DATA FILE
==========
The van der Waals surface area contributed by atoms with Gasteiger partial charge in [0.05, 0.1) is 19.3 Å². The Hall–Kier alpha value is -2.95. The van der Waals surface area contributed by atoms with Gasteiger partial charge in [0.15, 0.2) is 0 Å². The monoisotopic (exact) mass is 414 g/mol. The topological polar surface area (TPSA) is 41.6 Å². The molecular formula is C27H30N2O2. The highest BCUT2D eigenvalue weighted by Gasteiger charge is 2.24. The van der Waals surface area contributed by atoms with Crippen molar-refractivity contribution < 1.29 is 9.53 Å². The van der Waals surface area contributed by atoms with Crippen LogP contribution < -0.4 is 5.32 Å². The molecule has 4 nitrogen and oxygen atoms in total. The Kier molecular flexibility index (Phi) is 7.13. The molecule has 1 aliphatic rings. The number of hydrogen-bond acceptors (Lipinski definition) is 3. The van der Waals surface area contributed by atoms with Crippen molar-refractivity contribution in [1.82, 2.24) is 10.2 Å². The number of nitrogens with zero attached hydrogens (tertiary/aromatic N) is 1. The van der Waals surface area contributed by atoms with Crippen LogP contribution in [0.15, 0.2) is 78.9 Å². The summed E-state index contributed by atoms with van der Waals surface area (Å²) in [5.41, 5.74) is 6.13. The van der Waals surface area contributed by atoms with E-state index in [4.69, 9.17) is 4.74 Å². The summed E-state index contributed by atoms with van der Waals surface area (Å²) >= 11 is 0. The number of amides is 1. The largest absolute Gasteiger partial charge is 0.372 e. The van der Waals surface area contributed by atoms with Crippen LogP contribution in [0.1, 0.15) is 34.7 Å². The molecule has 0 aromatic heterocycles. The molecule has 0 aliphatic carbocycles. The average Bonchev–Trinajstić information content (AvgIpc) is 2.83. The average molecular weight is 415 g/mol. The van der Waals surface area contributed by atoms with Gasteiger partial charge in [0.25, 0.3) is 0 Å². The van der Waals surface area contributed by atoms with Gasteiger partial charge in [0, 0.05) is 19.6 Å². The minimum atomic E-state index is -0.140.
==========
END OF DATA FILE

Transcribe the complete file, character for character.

The van der Waals surface area contributed by atoms with Gasteiger partial charge in [0.05, 0.1) is 19.3 Å². The Hall–Kier alpha value is -2.95. The van der Waals surface area contributed by atoms with Gasteiger partial charge in [0.15, 0.2) is 0 Å². The monoisotopic (exact) mass is 414 g/mol. The topological polar surface area (TPSA) is 41.6 Å². The molecular formula is C27H30N2O2. The highest BCUT2D eigenvalue weighted by Gasteiger charge is 2.24. The van der Waals surface area contributed by atoms with Crippen molar-refractivity contribution < 1.29 is 9.53 Å². The van der Waals surface area contributed by atoms with Crippen LogP contribution < -0.4 is 5.32 Å². The molecule has 4 nitrogen and oxygen atoms in total. The Kier molecular flexibility index (Phi) is 7.13. The molecule has 1 aliphatic rings. The number of hydrogen-bond acceptors (Lipinski definition) is 3. The van der Waals surface area contributed by atoms with Crippen molar-refractivity contribution in [1.82, 2.24) is 10.2 Å². The number of nitrogens with zero attached hydrogens (tertiary/aromatic N) is 1. The van der Waals surface area contributed by atoms with Crippen LogP contribution in [0.15, 0.2) is 78.9 Å². The summed E-state index contributed by atoms with van der Waals surface area (Å²) in [5.41, 5.74) is 6.13. The van der Waals surface area contributed by atoms with E-state index in [4.69, 9.17) is 4.74 Å². The summed E-state index contributed by atoms with van der Waals surface area (Å²) >= 11 is 0. The number of amides is 1. The largest absolute Gasteiger partial charge is 0.372 e. The van der Waals surface area contributed by atoms with Crippen LogP contribution in [0.1, 0.15) is 34.7 Å². The molecule has 0 aromatic heterocycles. The molecule has 0 aliphatic carbocycles. The average Bonchev–Trinajstić information content (AvgIpc) is 2.83. The average molecular weight is 415 g/mol. The van der Waals surface area contributed by atoms with Gasteiger partial charge in [0.25, 0.3) is 0 Å². The van der Waals surface area contributed by atoms with Gasteiger partial charge in [0, 0.05) is 19.6 Å². The minimum atomic E-state index is -0.140.